Mulek's name suggests it was the first city established by the Mulekites, who landed in Desolation but did not remain there because of the destruction caused by the Jaredite civil war (Alma 22:31, Ether 10:21). Because Mormon uses the phrase "the place of their first landing," I conclude that the Mulekites did not migrate overland into the land southward, which the Jaredites called Bountiful, but boarded their ship(s) and sailed to their second landing. Webster's 1828 Dictionary defines "landing" as "A place on the shore of the sea or of a lake, or on the bank of a river, where persons land or come on shore, or where goods are set on shore."
Mormon doesn't provide any information about the second landing, or the Mulekite colonization before they were joined by the Nephites under King Mosiah I. He does say that by the time Mosiah's people found them, the Mulekites "had become exceedingly numerous. Nevertheless, they had had many wars and serious contentions, and had fallen by the sword from time to time" (Omni 1:17). Mormon does not specifically state that Zarahemla, the King of the Mulekites, had relocated their capital city to Zarahemla.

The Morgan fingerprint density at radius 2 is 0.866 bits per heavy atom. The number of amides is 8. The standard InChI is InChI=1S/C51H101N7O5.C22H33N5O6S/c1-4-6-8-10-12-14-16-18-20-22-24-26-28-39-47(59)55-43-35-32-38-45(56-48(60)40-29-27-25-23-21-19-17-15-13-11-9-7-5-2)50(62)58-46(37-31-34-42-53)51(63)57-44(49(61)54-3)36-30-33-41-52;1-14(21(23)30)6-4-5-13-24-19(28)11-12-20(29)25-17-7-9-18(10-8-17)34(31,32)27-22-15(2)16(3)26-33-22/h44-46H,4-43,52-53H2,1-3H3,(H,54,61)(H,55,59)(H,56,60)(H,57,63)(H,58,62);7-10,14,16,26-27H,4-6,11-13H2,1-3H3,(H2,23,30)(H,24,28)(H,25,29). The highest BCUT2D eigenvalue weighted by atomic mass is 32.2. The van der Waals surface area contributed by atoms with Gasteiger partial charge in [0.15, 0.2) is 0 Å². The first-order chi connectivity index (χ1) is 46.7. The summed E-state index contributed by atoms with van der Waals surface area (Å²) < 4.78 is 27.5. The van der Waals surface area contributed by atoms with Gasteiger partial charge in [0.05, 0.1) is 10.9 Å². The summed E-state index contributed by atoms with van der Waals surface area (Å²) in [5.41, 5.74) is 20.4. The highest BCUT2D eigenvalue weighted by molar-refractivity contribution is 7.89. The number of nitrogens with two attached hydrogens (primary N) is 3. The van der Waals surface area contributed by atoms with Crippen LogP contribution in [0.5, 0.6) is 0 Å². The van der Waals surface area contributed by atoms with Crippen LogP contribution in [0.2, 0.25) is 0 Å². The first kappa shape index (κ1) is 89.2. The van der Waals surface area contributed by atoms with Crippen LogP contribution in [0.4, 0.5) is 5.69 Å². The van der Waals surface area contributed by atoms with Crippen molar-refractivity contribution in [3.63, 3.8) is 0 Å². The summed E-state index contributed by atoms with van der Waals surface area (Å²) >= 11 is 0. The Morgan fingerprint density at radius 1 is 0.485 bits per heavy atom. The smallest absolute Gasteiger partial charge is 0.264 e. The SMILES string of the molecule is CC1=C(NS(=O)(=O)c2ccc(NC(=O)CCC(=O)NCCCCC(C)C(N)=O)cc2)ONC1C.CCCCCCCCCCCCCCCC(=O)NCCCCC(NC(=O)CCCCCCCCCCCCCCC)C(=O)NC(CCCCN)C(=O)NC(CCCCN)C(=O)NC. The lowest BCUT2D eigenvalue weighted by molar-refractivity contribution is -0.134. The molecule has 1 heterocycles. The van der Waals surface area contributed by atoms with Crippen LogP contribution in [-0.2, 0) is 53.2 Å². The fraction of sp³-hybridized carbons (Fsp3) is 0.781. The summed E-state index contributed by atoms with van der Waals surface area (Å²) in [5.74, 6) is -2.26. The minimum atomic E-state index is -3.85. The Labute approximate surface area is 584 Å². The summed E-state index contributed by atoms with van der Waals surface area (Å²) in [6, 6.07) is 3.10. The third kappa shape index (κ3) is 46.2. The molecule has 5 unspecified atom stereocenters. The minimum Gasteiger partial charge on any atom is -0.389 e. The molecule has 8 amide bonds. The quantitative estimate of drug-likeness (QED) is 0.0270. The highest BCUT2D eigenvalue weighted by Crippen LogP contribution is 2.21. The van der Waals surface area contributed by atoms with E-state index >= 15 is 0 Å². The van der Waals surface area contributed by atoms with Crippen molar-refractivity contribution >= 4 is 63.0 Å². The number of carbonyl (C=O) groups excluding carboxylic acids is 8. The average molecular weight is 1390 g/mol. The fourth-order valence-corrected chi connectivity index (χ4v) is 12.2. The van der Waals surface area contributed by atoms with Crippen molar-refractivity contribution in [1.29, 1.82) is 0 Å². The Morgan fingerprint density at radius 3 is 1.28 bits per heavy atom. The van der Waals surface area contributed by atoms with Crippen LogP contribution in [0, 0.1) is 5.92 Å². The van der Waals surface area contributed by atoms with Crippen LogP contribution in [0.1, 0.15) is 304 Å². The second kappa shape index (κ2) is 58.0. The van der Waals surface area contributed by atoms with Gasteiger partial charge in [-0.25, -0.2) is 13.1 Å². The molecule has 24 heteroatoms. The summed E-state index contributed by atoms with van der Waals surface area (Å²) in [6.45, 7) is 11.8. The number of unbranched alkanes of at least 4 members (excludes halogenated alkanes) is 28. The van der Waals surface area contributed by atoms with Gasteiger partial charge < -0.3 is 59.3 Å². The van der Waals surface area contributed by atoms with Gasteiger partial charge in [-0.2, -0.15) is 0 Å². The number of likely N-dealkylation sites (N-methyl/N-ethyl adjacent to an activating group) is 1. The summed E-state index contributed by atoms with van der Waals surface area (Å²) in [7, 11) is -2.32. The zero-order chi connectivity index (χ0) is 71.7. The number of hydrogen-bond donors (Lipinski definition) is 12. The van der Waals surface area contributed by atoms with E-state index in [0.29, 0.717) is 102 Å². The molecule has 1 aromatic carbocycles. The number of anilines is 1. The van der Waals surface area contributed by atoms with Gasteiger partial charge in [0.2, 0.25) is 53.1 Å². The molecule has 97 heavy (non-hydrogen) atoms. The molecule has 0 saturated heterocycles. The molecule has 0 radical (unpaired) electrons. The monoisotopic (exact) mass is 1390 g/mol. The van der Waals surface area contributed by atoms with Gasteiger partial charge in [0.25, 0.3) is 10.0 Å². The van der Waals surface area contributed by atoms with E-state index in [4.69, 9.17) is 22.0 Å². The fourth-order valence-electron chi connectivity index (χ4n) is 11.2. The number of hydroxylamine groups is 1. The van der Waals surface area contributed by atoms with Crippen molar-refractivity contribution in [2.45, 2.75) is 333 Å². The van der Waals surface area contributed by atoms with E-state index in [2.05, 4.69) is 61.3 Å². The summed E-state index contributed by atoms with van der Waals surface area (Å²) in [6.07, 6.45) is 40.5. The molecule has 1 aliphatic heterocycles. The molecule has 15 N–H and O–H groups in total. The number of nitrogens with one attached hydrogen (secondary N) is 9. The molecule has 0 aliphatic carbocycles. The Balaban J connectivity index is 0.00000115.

The challenge we face locating Mulek is that most of its descriptions come from its relationship to the city Bountiful, and Mormon doesn't provide very specific information about the location of Bountiful, either. We know the city Bountiful is in the land Bountiful, which stretches from sea to sea and which borders the Isthmus of Tehuantepec. But, Mormon provides no information about the size of the land Bountiful, or about the city's location except in relationship to the city Mulek. All we can do is take the tidbits of information Mormon provides and identify a general location for the two cities.
- Mulek is "on the east borders by the seashore" (Alma 51:26), and its capture is part of the Lamanite plan to “harass the Nephites in the borders by the east sea, and . . . take possession of their lands as much as it was in their power” (Alma 52:13).
- Mulek is the last Nephite stronghold the Lamanites take before advancing on the land Bountiful (Alma 51:28).
- The Lamanites "marched to the borders of the land Bountiful, driving the Nephites before them and slaying many" (Alma 51:28).
- Moroni invited the Lamanite army to "meet them upon the plains between the two cities" (Alma 52:20).
- To position his army as part of the strategy to lure the Lamanites out of Mulek, Moroni took his army and "marched in the wilderness, on the west of the city Mulek" (Alma 52:22).
- Teancum, positioned with his men "near the seashore," "began to retreat down by the seashore northward" when the Lamanites from Mulek marched against him (Alma 52:22-23).